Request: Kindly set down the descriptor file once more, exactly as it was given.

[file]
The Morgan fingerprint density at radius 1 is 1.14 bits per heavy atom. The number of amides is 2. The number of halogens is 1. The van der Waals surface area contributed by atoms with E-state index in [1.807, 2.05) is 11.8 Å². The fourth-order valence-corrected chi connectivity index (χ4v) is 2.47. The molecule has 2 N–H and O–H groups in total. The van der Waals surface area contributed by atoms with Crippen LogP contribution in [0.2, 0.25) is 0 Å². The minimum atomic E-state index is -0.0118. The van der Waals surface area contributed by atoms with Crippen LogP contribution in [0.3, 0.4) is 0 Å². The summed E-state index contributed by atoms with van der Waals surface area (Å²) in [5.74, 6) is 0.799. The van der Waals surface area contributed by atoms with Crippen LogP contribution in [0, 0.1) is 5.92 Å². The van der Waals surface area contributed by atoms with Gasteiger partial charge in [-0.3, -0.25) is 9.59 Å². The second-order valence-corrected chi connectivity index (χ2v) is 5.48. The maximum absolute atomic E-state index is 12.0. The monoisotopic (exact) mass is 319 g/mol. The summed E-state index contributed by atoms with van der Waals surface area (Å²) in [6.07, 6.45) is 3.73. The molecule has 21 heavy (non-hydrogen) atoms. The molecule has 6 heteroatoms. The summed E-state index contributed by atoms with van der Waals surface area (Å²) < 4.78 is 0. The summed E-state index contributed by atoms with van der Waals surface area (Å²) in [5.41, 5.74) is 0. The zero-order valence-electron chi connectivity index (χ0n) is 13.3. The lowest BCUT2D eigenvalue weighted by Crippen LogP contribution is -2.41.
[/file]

The Morgan fingerprint density at radius 1 is 1.14 bits per heavy atom. The number of amides is 2. The number of halogens is 1. The van der Waals surface area contributed by atoms with E-state index in [1.807, 2.05) is 11.8 Å². The fourth-order valence-corrected chi connectivity index (χ4v) is 2.47. The molecule has 2 N–H and O–H groups in total. The van der Waals surface area contributed by atoms with Crippen LogP contribution in [0.2, 0.25) is 0 Å². The minimum atomic E-state index is -0.0118. The van der Waals surface area contributed by atoms with Crippen LogP contribution in [0.3, 0.4) is 0 Å². The summed E-state index contributed by atoms with van der Waals surface area (Å²) in [5.74, 6) is 0.799. The van der Waals surface area contributed by atoms with Crippen LogP contribution in [0, 0.1) is 5.92 Å². The van der Waals surface area contributed by atoms with Gasteiger partial charge in [-0.3, -0.25) is 9.59 Å². The second-order valence-corrected chi connectivity index (χ2v) is 5.48. The maximum absolute atomic E-state index is 12.0. The monoisotopic (exact) mass is 319 g/mol. The summed E-state index contributed by atoms with van der Waals surface area (Å²) in [6.07, 6.45) is 3.73. The molecule has 21 heavy (non-hydrogen) atoms. The molecule has 6 heteroatoms. The summed E-state index contributed by atoms with van der Waals surface area (Å²) < 4.78 is 0. The summed E-state index contributed by atoms with van der Waals surface area (Å²) in [5.41, 5.74) is 0. The zero-order valence-electron chi connectivity index (χ0n) is 13.3. The lowest BCUT2D eigenvalue weighted by Crippen LogP contribution is -2.41.